When calibrating, I centered on one of the brightest objects in the sky-Jupiter. Once everything was aligned I swapped over to my camera and had to fine-tune the view because of the difference between the camera and eyepiece. I opened up my standard capture program, iCap, and had at it. Unfortunately, I hadn't had my scopes out since last summer and totally forgot how to work the freaking software, and had to change all the settings since my computer had been reformatted since then and I'd lost all my previous settings. So that took another 20 minutes. I did manage to get an OK picture of Jupiter considering Newt isn't my go-to scope for observing planets (that would be Maks, my 90nn Maksutov-Cassegrain telescope).


Then I switched over to SharpCap, a program that will not only capture the images but the FITS data needed for Exoplanet Watch. I'd never used this program before, and I learned real quick it's NOTHING like iCap. I wasn't able to figure out the gain, exposure, or other controls and despite being centered on Jupiter it took another 10-15 minutes to get it to come up on the screen. I was able to get a 1 minute video of Jupiter, but it was worse than the picture I took with iCap.


The worst part was when 10pm rolled around, and the neighbor's sprinkler system kicked on, hitting me & my telescope in 40 degree weather. I took it as a sign to call it a night, got all my equipment back inside, and made myself a cup of peppermint hot chocolate.


So last night was a major learning experience with a bunch of takeaways I hope to pass on to everyone out there who're wanting to get into astrophotography or collecting video/still image data from your telescope. If you just skipped to the bottom without reading about my trials & tribulations, here are the short notes:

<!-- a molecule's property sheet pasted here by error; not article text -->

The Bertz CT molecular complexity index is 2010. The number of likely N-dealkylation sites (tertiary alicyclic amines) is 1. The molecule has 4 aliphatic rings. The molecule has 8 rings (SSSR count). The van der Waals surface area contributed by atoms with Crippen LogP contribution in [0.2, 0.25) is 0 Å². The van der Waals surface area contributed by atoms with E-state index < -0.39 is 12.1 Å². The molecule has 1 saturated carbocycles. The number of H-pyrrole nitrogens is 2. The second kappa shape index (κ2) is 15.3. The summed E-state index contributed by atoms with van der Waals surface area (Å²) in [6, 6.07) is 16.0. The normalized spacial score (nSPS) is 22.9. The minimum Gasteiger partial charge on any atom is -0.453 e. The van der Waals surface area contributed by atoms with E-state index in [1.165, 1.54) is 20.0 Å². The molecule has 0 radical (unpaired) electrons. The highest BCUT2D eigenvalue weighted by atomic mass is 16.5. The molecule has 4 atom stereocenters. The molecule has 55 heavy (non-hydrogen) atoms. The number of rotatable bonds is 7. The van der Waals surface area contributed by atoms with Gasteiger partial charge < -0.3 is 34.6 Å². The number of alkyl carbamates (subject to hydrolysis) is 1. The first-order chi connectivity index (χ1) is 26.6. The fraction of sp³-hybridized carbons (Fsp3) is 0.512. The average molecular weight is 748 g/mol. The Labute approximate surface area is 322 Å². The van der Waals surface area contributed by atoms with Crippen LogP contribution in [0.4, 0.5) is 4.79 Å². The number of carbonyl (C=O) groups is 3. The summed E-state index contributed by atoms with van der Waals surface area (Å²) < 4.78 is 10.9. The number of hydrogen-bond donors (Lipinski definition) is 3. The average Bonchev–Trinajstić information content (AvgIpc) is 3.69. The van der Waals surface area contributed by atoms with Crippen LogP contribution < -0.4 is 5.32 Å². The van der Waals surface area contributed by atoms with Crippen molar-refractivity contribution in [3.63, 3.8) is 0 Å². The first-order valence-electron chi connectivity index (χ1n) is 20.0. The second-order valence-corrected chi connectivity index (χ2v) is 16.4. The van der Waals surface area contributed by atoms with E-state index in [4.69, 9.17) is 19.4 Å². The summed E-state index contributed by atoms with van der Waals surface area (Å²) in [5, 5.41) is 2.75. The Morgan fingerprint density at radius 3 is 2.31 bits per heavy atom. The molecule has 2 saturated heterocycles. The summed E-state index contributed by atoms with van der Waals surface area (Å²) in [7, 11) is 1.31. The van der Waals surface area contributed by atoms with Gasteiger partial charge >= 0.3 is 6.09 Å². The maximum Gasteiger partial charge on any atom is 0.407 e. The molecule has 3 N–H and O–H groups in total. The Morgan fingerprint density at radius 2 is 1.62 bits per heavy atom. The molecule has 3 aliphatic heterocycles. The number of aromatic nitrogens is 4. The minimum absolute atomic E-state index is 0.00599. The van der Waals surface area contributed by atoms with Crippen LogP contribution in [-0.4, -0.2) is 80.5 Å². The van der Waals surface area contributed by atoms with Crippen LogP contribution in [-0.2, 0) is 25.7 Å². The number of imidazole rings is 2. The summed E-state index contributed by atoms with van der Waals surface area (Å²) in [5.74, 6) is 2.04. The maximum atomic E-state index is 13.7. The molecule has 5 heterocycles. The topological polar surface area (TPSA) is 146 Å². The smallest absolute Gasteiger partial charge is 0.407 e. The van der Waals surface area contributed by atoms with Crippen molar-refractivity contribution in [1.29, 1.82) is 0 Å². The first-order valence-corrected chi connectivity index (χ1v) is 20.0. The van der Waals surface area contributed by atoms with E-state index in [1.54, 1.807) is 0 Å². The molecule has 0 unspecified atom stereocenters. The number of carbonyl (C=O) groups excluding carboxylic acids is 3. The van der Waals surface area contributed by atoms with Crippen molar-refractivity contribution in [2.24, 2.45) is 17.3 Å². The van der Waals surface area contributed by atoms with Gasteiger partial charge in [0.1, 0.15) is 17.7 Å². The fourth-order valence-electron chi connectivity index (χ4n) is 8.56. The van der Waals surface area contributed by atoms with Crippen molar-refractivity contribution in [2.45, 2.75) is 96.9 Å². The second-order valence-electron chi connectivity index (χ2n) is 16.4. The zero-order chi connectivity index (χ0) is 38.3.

• During setup, I need to set up my computer facing north (for better determination of how my scope is slewing in relation to my software), and needs to be an accessible distance from the telescope so aligning and calibrating isn't a pain. To reduce computer glare, Windows 10 and 11 settings have a night mode feature that can be turned on.

  • Practice with all the software before going out! This will prevent wasting time figuring it out on the fly. I can set everything up inside and not only practice, but make changes to settings like auto file naming and file storage.

  • I'm going back to my Army training and writing out SOPs (Standard Operating Procedures) for viewing sessions-hardware setup, alignment & calibration, navigation, and data & image capture. Having written instructions will help since my memory is crap.

  • Prior to viewing sessions, figure out statistics on what I'm going to view. If I'd known prior to setup that I wouldn't be able to see a 10.20 magnitude star with my equipment, I wouldn't have bothered. Planning ahead for both what I want to view and what else I could view will prevent me from flailing around like an idiot.